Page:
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Other national languages promoted by the DNAFLA include Fulfuldé, Songhai, Senufo, Dogon, Soninké, and Tamasheq. A number of symbols reinforce and elaborate such central aspects of Malian national culture as the struggle against colonization, the celebration of Mali's rich history, and its long multicultural tradition.The text of Mali's national anthem was composed by an influential politician and novelist, Seydou Badian Kouyaté, at the request of Mali's first president, Modibo Keita.
Bamana has progressively become the lingua franca of Mali and is spoken by 80 percent of the Malian people, although it is the mother tongue of only 38 percent of the population.
The ongoing project of Malian national construction can also be viewed as a site of contestation insofar as it is viewed and experienced differently by different strata of the Malian population.
In other words, the dominant or hegemonic construct of the Malian nation is based on the reflections of the Westernized Malian elite and does not necessarily coincide with the view of peasants or disenfranchised urban populations.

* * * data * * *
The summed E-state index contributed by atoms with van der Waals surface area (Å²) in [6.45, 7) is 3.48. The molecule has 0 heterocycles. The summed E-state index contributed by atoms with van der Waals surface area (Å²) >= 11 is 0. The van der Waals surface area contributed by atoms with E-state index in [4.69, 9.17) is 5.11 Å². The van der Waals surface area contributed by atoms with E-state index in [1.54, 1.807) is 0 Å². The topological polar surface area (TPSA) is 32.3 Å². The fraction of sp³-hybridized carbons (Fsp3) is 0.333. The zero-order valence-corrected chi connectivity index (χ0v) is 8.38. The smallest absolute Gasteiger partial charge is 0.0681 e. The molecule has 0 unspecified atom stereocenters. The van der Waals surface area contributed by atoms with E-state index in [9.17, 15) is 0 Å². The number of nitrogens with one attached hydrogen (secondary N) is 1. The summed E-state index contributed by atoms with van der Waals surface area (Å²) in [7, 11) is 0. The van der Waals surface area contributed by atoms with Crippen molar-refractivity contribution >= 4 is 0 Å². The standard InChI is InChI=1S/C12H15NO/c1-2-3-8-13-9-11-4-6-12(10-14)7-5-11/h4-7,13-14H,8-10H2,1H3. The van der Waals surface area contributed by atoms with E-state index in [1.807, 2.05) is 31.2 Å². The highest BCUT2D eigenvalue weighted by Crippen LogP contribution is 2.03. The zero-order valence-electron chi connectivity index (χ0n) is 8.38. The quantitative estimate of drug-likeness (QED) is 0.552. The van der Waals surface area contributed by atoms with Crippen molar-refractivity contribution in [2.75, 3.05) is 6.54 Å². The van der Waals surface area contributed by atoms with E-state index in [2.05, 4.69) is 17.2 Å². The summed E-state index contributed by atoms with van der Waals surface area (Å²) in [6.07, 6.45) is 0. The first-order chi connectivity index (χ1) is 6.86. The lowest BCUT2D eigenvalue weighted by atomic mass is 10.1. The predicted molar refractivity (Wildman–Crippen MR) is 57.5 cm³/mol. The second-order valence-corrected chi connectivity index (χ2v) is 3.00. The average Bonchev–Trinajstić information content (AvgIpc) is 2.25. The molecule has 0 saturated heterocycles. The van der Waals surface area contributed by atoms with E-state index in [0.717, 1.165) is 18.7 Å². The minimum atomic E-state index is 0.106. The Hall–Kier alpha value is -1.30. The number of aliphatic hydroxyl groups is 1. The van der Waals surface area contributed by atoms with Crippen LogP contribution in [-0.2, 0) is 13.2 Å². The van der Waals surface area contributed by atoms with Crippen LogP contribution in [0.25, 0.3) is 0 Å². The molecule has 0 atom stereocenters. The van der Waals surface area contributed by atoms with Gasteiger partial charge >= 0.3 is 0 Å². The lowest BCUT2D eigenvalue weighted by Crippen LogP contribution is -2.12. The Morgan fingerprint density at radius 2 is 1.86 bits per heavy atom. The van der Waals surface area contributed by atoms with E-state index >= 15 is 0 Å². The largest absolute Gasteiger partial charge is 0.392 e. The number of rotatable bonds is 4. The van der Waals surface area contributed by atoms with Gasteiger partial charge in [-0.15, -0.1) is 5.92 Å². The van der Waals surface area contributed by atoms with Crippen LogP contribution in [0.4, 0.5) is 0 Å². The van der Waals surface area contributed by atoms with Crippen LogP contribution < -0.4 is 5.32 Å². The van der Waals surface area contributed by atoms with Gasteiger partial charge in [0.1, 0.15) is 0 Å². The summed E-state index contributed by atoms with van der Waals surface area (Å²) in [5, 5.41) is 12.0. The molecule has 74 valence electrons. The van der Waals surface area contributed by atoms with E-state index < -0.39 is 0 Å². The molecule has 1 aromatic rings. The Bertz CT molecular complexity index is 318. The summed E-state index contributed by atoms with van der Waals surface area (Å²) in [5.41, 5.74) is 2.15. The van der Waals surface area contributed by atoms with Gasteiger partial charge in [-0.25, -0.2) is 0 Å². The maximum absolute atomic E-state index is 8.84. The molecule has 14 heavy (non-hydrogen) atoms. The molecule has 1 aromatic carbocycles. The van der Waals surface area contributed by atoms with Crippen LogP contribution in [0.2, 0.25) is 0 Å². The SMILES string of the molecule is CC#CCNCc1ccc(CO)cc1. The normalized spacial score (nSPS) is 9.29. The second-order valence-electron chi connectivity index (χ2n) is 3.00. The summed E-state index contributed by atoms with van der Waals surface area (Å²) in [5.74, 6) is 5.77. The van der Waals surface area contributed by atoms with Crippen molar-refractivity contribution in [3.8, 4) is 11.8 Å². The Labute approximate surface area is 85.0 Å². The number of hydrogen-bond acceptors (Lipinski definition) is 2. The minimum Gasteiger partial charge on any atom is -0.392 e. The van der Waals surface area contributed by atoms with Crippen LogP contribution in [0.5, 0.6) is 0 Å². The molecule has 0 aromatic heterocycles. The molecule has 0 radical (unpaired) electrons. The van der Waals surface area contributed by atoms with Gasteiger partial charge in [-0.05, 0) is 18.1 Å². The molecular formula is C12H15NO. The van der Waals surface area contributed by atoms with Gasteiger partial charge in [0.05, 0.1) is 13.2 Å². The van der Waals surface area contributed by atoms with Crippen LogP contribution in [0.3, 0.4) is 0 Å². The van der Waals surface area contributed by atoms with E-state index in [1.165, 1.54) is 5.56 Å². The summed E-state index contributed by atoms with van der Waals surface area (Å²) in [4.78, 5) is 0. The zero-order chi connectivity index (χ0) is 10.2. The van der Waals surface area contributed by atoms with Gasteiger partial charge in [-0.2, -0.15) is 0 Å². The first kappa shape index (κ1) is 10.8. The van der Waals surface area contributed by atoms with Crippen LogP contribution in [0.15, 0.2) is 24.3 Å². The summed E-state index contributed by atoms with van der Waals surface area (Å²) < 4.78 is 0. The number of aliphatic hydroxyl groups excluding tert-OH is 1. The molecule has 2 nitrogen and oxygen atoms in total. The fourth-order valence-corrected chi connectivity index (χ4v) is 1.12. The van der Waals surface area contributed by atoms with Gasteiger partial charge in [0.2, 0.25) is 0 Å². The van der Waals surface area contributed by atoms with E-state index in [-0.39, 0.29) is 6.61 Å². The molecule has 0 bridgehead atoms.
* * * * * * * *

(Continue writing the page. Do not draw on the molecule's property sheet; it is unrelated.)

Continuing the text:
Indeed, it was affected by transnational economic and political forces as well as by local popular responses to the policies implemented by local governments.
Since independence, the Malian political leadership has pursued the syncretic integration at the national level of various elements deriving from ethnic and regional cultures.
Major ethnic groups in Mali are the Mande (e.g., Bamana, Jula, Malinke), who comprise 50 percent of the population; Peul or Fulbe, 17 percent; Voltaic, 12 percent (e.g.
Bobo, Senufo, Minyanka); Tuareg and Moor, 10 percent; Songhai, 6 percent; and other, 5 percent.
After independence, Bamako's population grew exponentially, from 100,000 in 1960 to approximately 1,000,000 in 1998 (59 percent of Mali's total urban population).
This was partly the outcome of the fall in 1960 of the short-lived Mali Federation (uniting Mali and Senegal) and the subsequent forced return of many Malian citizens living in Senegal.
It should be mentioned that the rigidity of such ethnic categories dates back to colonization.
In other words, the classification of local populations into neatly defined ethnic groups is the product of the interaction and misunderstandings between locals and colonial administrators as well as some ethnographers.
Malian national culture can be best defined as a project that was developed with different emphasis and credibility by the governments that led Mali (formerly French Sudan) in the postindependence period (1960 to the present). As in most post-colonial nations, the territorial and administrative boundaries established by the colonial power, in this case France, remained essentially unchanged long after independence.